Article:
THE GREATEST SONGS OF THE 1960s THAT NO ONE HAS EVER HEARD
556) The Humblebums — “Rick Rack”*
A beguiling and unforgettable song by Gerry Rafferty from his Humblebum days that seems informed by his relationship with his abusive father. Alan Murray says that “[w]hen Gerry Rafferty [joined the Humblebums,] . . the songwriting and music leaps to another level. Rick Rack [is] truly memorable”. (https://www.livingtradition.co.uk/webrevs/tecd400.htm)
Stewart Mason notes regarding the album from which the song is drawn:
Rafferty . . . turned the duo’s original trad folk aesthetic into a prettier, poppier sound. . . . That dichotomy continues throughout, with Rafferty’s unapologetically pop songs and Connolly’s folk- and blues-based tunes alternating. Truthfully, Rafferty’s songs are better, with their lightly psychedelic arrangements suiting his whimsical lyrics. . . . [His] six songs . . . are uniformly excellent . . . .https://www.allmusic.com/album/humblebums-mw0000852108
And Dangerous Minds adds:
The New Humblebums . . . began to achieve far greater success with their mix of Rafferty’s plaintive vocals and melodies and Connolly’s upbeat tunes and fine guitar playing. That same year, the duo released their first record together and band’s second album, The New Humblebums. The album was a major-hit in Glasgow and was well-received nationally. . . .https://dangerousminds.net/comments/when_gerry_rafferty_and_billy_connolly_were_the_humblebums
Steve Huey provides some history of the clan:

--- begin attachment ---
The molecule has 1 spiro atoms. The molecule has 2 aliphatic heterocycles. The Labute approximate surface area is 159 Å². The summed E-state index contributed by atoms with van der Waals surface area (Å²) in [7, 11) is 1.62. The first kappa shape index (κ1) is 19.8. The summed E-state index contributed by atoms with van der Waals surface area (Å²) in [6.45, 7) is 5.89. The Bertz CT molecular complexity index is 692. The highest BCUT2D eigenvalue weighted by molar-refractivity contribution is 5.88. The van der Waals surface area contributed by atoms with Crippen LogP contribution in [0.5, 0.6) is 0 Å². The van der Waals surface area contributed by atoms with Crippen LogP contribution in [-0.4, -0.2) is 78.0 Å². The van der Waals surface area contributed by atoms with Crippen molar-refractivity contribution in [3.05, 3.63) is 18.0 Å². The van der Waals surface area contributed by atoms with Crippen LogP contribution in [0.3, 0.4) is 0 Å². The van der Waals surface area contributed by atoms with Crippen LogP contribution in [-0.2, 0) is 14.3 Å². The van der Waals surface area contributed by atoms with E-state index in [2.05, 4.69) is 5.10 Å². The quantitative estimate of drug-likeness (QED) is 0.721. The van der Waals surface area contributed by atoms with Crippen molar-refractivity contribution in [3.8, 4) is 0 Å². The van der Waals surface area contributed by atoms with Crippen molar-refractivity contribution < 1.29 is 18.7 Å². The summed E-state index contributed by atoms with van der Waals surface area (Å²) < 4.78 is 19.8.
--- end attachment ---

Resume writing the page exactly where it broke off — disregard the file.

Scottish folk outfit the Humblebums aren’t perhaps as well known as their two main individual members: Gerry Rafferty, who later scored hits with Stealers Wheel and as a solo artist, and Billy Connolly, who left music to become an internationally successful stand-up comedian. Conolly actually founded the group in 1965, along with guitarist Tam Harvey; both had been regulars on the Glasgow folk circuit . . . . The duo quickly became a popular attraction in Glasgow’s folk clubs, particularly as Connolly honed his humorous between-song patter . . . . After a few years of local celebrity, the Humblebums recorded their debut album . . . split between traditional folk songs and Connolly originals. Not long after[,] . . budding singer/songwriter . . . Rafferty approached the duo after one of their gigs for feedback on his original songs. He wound up being invited to join . . . . Rafferty’s songs soon took a prominent place in their repertoire, which led to friction with Tam Harvey; he departed around half a year [later]. Toward the end of 1969, [Rafferty and Connolly] entered the studio together and cut the second Humblebums LP . . . . With Rafferty’s pop instincts, the Humblebums grew more popular on the live circuit than ever, and they recorded another album in a similar vein . . . . However, there was growing dissension . . . Rafferty’s material had a more serious bent than Connolly’s lighthearted, dryly witty offerings, and Connelly’s comedy bits were taking up a large portion of the Humblebums’ stage show, to the point where Rafferty wanted him to cut the comedy altogether. . . . [T]he Humblebums broke up in 1971. Rafferty moved on to Stealers Wheel, best known for their hit “Stuck in the Middle With You,” and later went solo, scoring a huge hit with “Baker Street.” Connolly . . . in a few short years became one of the most popular comedians not only in Scotland, but the whole U.K. . . .https://www.allmusic.com/artist/humblebums-mn0000766545